Trump is under fire for using the Marine Band at an ostensibly non-political event that devolved into campaigning

President Donald Trump with supporters at an event called "Peaceful Protest for Law and Order" on October 10, 2020 at the White House. Jabin Botsford / The Washington Post via Getty Images
President Donald Trump has been criticized for using the White House and the Navy Band for an event with all the hallmarks of a political rally, according to The Washington Post.
The President gave a speech at the "Peace Protest for Law and Order," an event organized by the White House.
Conventionally, neither the White House itself nor the military may be used in election campaign events.
At the event, Trump immediately urged the crowd to "forget these people [Democrats]" - one of several explicit references to the election.
MP Don Beyer (D) said the event violated the Hatch Act, which prevents federal employees from using their positions in political campaigns.
A White House spokesman told The Post that the event was not against the law.
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President Donald Trump has been criticized for using the U.S. Marine Band at an event in the White House that was very similar to a political rally on Saturday, according to The Washington Post.
At his first public event since his COVID-19 diagnosis, Trump spoke to the crowd on Saturday at the "Peaceful Protest for Law and Order" from the south portico balcony of the White House.
According to The Post, the Marine Band played show songs such as "America" ​​from "West Side Story" for incoming supporters. Their involvement has been criticized by a Democratic legislature and an expert on the military.
The event was supposedly impartial, but Trump addressed electoral politics from the start. "We have to let these people fall into oblivion," he said in his opening speech.
The US Marine Band - called "The President's Own" - is typically used when the president is performing his state duties.
But Alice Hunt Friend, a senior fellow at the Center for Strategic and International Studies, told the Post that the band's use was a "major violation" of the norms set between the military and politics.
"Americans who see uniformed military personnel in partisan roles can assume that the military has a partisan identity," said a friend.
"Presidents who stand for re-election must always take special care that their military aides are not involved in their campaign activities."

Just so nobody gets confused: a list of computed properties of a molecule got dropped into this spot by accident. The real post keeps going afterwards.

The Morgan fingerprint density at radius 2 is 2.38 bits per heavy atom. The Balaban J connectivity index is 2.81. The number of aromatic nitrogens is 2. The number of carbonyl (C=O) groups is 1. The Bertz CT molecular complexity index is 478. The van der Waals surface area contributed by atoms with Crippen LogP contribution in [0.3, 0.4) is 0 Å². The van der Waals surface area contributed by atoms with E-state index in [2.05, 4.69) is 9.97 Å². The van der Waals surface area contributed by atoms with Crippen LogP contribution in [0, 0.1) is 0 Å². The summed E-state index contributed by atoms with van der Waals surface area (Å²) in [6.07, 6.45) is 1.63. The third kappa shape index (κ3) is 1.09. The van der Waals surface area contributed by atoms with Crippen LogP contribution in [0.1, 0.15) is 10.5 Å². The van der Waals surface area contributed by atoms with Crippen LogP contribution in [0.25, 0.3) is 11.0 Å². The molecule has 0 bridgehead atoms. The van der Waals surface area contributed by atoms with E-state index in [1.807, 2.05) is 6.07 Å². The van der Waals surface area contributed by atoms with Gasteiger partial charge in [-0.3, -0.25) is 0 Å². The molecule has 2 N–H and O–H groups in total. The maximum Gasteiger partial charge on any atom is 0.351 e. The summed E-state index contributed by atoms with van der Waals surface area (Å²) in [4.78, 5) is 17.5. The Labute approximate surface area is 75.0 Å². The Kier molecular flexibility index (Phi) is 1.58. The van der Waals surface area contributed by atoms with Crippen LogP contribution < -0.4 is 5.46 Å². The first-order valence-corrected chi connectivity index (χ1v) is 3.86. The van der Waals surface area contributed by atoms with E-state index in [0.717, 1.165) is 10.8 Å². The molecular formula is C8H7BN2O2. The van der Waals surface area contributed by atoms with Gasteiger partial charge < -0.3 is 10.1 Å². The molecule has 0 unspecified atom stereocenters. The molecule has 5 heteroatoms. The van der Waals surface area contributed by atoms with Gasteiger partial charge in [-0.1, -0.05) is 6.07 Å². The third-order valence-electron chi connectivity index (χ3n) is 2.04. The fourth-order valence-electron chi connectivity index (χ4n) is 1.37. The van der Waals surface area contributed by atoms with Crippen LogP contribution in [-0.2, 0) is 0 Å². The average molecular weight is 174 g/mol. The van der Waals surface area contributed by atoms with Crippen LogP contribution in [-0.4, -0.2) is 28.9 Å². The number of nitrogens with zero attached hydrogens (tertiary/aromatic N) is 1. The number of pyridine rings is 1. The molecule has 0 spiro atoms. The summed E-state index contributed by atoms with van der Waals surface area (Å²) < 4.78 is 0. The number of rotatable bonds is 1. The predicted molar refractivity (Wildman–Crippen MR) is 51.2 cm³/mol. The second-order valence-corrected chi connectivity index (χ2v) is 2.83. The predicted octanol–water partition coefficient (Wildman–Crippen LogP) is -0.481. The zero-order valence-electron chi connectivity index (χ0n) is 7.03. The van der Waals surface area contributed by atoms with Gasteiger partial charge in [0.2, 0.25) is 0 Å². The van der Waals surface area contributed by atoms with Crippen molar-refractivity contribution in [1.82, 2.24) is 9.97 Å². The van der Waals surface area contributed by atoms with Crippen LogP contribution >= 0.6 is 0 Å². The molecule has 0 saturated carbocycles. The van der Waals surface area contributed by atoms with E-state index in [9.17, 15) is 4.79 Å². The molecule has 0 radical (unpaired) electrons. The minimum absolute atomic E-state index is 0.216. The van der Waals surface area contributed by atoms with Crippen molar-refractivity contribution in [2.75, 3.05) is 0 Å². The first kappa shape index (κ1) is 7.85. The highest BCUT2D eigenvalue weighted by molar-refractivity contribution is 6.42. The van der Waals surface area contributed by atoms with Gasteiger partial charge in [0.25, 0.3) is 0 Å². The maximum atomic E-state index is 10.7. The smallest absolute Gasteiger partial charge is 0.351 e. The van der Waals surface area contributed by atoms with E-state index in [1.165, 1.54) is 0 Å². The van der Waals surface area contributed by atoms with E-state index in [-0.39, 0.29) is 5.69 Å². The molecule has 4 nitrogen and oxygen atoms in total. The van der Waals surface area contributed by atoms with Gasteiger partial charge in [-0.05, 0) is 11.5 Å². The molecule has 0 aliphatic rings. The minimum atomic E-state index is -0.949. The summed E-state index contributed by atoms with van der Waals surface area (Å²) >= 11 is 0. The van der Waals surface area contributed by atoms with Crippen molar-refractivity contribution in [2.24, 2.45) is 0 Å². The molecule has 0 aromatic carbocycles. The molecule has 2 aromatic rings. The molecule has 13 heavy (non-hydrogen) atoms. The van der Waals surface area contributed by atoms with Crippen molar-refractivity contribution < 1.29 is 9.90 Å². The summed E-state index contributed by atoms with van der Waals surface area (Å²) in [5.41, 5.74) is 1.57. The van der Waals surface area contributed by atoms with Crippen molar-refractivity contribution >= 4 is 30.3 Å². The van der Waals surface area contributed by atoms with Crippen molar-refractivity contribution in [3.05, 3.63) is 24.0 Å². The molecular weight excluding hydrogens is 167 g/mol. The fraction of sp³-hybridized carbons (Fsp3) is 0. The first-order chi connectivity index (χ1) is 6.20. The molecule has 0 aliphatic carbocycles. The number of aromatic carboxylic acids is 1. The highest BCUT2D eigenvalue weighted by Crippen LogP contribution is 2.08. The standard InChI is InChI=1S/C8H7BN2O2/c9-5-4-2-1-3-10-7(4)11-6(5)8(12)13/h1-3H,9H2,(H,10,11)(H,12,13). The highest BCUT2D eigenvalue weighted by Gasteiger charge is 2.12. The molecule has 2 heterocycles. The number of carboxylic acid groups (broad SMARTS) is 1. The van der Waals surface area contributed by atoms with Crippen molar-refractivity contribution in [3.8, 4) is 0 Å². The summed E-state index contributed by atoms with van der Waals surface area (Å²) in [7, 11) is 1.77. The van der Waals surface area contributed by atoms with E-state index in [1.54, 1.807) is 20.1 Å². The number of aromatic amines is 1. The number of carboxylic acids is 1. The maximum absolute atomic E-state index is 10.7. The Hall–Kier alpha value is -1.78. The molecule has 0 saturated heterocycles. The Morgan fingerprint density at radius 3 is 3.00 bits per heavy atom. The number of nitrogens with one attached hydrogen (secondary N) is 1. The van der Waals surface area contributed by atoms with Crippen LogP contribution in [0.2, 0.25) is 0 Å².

If the White House uses the US military on a partisan event, it risks breaking the Hatch Act. The law prohibits federal employees from using their positions for political activities and prohibits the president - who is otherwise exempt from the law - from coercing them.
The use of the White House for political campaign events has also been criticized as a violation of the law.
White House spokesman Judd Deere told Business Insider, "The event yesterday was an official White House event and was conducted in accordance with the Hatch Act."
Representative Don Beyer, a Virginia Democrat, criticized the use of the White House in a tweet, saying, "As Trump uses the White House again for a campaign speech, undoubtedly with the illegal use of taxpayers' money and money, the Republican National Convention will continue to obey Hatch Act violations investigated. "
Trump's aides reportedly enjoyed the violation of these norms several times, including Trump's use of the White House for his speech at the Republican National Convention in August.
At Saturday's Peaceful Protest for Law and Order event, Trump praised law enforcement and highlighted the impact widespread protests had on black and ethnic minority communities.
Much of his speech also featured references to the elections and recent television debates. He encouraged the crowd to vote against his political opponent, Joe Biden.
"Sleepy Joe Biden betrayed black and Latin American Americans," he said of widespread boos. "If you think he can rule this country, you are wrong."
He later added, "When the left comes to power they will launch a nationwide crusade against law enforcement."
Sometimes the chant "Four more years!" broke out of the crowd.
The event was organized by the Blexit Foundation, a conservative movement founded by right-wing black activist Candace Owens. Blexit, a play about Brexit, the name given to Britain's unexpected decision to leave the European Union, encourages blacks and ethnic minorities to give up support for the left and pursue conservative politics.
According to ABC News, attendees at the event should wear "Blexit" t-shirts. Trump noted his address on the shirts and said he wished he could wear one in place of what he was wearing.
Business Insider has requested comment from the Trump campaign and the U.S. Marine Band but did not receive an immediate response.
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